VPNs, or virtual private networks, have become essential for businesses and individuals who need to securely access private networks from remote locations.
They allow users to establish an encrypted connection to a private network, letting them access resources and data conveniently.
However, when a VPN connection is established, the VPN client and server need to be able to identify each other’s IP addresses to establish a secure connection.
This is where the VPN passthrough comes in. It’s a feature on routers that allows devices connected to them to create an outbound VPN connection. In other words, it allows VPN traffic to pass through the router to a VPN client or server on the other side of the connection.
How Does VPN Passthrough Work?
It’s essential to know the NAT (Network Address Translation) process to understand how VPN passthrough works.
Most standard routers are equipped with NAT technology. It allows them to change the private IP addresses of multiple devices on a private network to a single public IP address before transmitting the information.
Older VPN protocols, such as IPsec and PPTP, are incompatible with routers’ NAT technology. These protocols use methods to encrypt and repackage chunks of data that don’t provide the NAT with enough information to deliver them to their intended recipients.
The VPN passthrough feature is used to solve this problem. It forwards VPN traffic through the router using additional ports without interfering with the NAT process.
It’s important to note that different VPN protocols use different ports to achieve this functionality.
Understanding the VPN Passthrough Process Better
The following example will help you understand the VPN passthrough process better.
- Users want to remotely connect to their company’s private network from their home computer.
- They use VPN client software on their computer to establish a VPN connection to the company’s VPN server, which is located on a private network.
- The VPN client sends the connection request through the user’s home router, which is performing NAT.
- With VPN passthrough enabled, the router intercepts the VPN connection request and examines the protocol and ports used.
- It recognizes VPN traffic and forwards it to the VPN server, bypassing the NAT process.
- The server receives the connection request and authenticates the user.
- Once the authentication is successful, the server and client establish a secure, encrypted connection.
- The user can now access resources and data on the private network as if they were sitting in the office connected to the corporate LAN (Local Area Network).
How To Enable and Disable VPN Passthrough?
Most home routers come with VPN passthrough enabled. However, consider using the steps below if you need to enable VPN passthrough on your router.
- Go to the network settings of your router and find its IP address. It’s usually listed as the “gateway” or “default route.”
- Next, open a web browser on your computer and write down the IP address that you just found. It will take you to a login page.
- Enter the login credential of your router to sign in. You’ll find these credentials written on the back side of your device.
- Now, you’ll need to go to the VPN passthrough setting. It’s usually located under the security and firewall settings. Keep in mind that not all routers support this feature. So, go through your product’s user manual to determine if your device offers this functionality.
- Once you’re on the VPN passthrough page, you’ll see different protocols and need to enable the one your VPN uses.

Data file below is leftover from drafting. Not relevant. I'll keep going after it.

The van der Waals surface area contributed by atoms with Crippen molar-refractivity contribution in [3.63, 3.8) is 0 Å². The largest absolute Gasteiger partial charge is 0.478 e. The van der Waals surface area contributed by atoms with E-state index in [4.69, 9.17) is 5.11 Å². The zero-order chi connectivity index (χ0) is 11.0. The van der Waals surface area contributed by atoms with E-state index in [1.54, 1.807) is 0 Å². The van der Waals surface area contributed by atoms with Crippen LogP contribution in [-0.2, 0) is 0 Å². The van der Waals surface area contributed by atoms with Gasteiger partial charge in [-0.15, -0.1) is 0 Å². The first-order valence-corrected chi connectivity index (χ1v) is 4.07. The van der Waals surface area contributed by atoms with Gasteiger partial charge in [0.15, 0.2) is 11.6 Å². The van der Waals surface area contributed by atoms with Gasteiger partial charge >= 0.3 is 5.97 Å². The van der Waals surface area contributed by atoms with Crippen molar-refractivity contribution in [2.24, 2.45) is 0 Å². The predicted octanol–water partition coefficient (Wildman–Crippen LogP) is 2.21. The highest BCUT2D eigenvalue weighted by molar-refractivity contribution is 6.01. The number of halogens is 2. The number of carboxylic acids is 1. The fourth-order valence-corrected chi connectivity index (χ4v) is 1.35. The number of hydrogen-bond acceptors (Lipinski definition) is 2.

- Next, click on the “Apply” or “OK” button to complete the process.
- The last step is to turn off your router and unplug it for 10 to 15 seconds. After that, restart it again, and the new setting with VPN passthrough will take effect.
To disable VPN passthrough, go to the same settings page and disable the protocols you selected.
Protocols and Ports
As mentioned already, different protocols use different ports for VPN passthrough.
- L2TP Passthrough requires 1710, 4500, and 500 UDP ports to function correctly.
- IPsec Passthrough: It runs on the 4500 port for IKE and NAT traversal and opening UDP port 500.
- PPTP Passthrough: It uses TCP port 1723 to work correctly.
Should I Disable VPN Passthrough?
Disabling VPN passthrough means that the router will no longer allow VPN connections to be established using the L2TP, PPTP, and IPsec protocols. These protocols rely on specific ports to create VPN connections, which VPN passthrough provides.
If any of these protocols are involved, any device connected to the router won’t be able to establish a VPN connection without this feature.
However, if your VPN uses a modern protocol, such as OpenVPN, you won’t need a VPN passthrough because they can bypass NAT on their own.
Difference Between VPN Routers and VPN Passthrough
A VPN passthrough is a software feature that allows VPN connections to travel through a router. In contrast, a VPN router is a device with VPN capabilities built-in.
This means it can establish and manage VPN connections for all devices connected to it without requiring additional software or configuration on the devices themselves.
A VPN router is also usually more powerful in processing and security than a basic router with a VPN passthrough feature.
VPN passthrough is a critical feature to consider when setting up a VPN connection. It allows devices connected to the router to establish secure VPN connections using old VPN protocols such as IPsec, PPTP, and L2TP without any additional configuration.
However, it’s important to note that not all routers have this feature built-in, some may require specific configuration, and others may have built-in VPN server support.
Before planning to configure this feature, you will need to consider the protocol that a VPN service uses and the type of router you have.